The following code, from a GSUB table in a Devanagari font, is a lookup that substitutes the glyph sequence hiRaFull hiHalant with hiReph. The glyph hiRa-Full contains outlines for the consonant "Ra" and is mapped to U+0930. The hiHalant glyph contains outlines for Halant (or Virama), and is mapped to U+094D. The Halant (or Virama) is a vowel omission sign whose purpose is to cancel the inherent vowel of the consonant to which it is applied. The hiReph glyph contains outlines for the Reph-an orthographic abbreviation for displaying the sequence of "Ra" Halant (Virama) when a syllable in Devanagari begins with these characters. The substitution of the Reph is a linguistic feature that is required in this script.
Lookup LookupReph 4 ; Lookup Type = ligature subst 0 ; LookupFlag = 0 1 ; Number of subtables SubstTableReph ; Offset to subtable LigatureSubstFormat1 SubstTableReph 1 ; Format CoverageReph ; Offset to Coverage 1 ; Ligature Set Count LigSetRephRaFull LigatureSet LigSetRephRaFull 1 LigReph Ligature LigReph hiReph 2 hiHalant CoverageFormat1 CoverageReph 1 ; Coverage Format 1 ; Number of glyphs in coverage hiRaFull
Figure 20-2 illustrates the substitution rule shown in the previous lookup code.
Figure 20.2 - Substitution rule in the GSUB lookup code.
Up until now, you have seen some of the advantages that OpenType provides, as well as how OpenType is able to handle layout, substitutions, and so on. However, what enables OpenType to offer capabilities such as the shaping and positioning of glyph strings or the reordering of characters? The following section explores this question.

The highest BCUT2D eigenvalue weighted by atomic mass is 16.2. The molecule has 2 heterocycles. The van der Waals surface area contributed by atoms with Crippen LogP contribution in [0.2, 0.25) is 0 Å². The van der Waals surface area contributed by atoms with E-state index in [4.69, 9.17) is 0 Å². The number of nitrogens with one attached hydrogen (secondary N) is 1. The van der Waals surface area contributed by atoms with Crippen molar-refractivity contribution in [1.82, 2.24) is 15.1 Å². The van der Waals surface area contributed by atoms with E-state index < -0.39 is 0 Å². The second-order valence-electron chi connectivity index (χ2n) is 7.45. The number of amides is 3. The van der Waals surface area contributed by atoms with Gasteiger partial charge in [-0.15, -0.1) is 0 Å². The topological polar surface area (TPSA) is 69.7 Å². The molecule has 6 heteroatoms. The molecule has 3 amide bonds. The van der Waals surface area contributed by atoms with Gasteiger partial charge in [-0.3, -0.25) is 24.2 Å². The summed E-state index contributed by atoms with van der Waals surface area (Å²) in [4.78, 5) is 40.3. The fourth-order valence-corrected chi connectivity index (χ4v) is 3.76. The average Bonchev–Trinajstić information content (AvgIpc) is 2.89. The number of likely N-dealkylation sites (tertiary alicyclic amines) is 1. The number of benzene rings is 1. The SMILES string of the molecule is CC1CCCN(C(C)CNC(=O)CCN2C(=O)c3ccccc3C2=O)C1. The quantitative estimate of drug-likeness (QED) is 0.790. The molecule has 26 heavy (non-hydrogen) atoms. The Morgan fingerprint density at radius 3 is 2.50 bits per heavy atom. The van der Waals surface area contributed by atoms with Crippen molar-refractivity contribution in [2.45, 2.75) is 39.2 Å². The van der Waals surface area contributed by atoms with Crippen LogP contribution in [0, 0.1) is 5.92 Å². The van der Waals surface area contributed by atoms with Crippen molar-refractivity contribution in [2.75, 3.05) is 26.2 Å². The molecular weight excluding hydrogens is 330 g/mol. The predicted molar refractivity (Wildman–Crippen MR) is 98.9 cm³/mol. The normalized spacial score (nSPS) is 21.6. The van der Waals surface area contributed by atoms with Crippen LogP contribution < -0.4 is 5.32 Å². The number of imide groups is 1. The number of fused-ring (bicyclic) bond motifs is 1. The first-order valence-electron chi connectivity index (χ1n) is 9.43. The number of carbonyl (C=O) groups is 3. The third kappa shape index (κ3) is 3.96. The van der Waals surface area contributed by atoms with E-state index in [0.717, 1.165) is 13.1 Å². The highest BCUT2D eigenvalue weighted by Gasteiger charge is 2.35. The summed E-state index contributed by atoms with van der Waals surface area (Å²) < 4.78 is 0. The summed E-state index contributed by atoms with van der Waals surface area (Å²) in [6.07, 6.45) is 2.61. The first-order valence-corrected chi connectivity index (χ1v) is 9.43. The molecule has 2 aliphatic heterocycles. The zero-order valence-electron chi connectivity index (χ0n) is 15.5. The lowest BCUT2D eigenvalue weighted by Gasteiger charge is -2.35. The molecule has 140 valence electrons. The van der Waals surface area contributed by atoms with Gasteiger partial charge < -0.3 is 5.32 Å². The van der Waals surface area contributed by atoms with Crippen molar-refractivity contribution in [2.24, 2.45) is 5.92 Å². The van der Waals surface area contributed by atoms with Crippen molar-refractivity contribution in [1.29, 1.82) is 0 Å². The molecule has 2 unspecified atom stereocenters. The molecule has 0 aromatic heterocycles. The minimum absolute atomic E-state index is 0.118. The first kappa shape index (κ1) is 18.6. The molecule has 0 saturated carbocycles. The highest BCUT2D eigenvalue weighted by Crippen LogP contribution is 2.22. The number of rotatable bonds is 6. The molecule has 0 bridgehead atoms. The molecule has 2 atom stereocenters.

OpenType fonts for international complex scripts make use of Windows operating-system services like Uniscribe (also known as the "Unicode Script Processor") to shape and then position glyph strings that character strings are mapped to. Uniscribe, in turn, uses the OpenType Layout services library, which is a set of helper functions. These functions retrieve glyph substitution and positioning data in a font and lay out the glyph string during text processing.
Uniscribe is a collection of application programming interfaces (APIs) that enables a text-layout client to format complex scripts. Within Uniscribe are multiple shaping engines that contain layout knowledge for various scripts such as Arabic, Devanagari, Hebrew, Thai, among others, some of which require char acters to be reordered within character "clusters." Uniscribe creates and manages a buffer of appropriately reordered character codes. It then obtains the corresponding glyph string by passing the reordered character string to the glyph substitution function of the OpenText Layout services. Because glyph strings are obtained from reordered character strings, the layout features in such fonts are encoded to map reordered characters (and combinations of characters) to their corresponding glyphs. Consequently, font developers are saved from several layers of complexity when they define features, which allows Uniscribe to perform standard character-reordering operations. If a glyph string needs to be both substituted and positioned, substitution is always done prior to any positioning operation. Figure 20-3 illustrates the processing of a sample complex-script string and shows how the substitution rule is applied.
Figure 20.3 - Using the substitution lookup in a Devanagari string.
Specifications for creating a wide range of OpenType fonts used in complex scripts are available on the Microsoft Typography site at http://www.microsoft.com/typography/tt/tt.htm. Other tables that provide pointers to scripts supported in a font are the cmap and OS/2 tables. However, the information these tables give is not used for OpenType Layout purposes.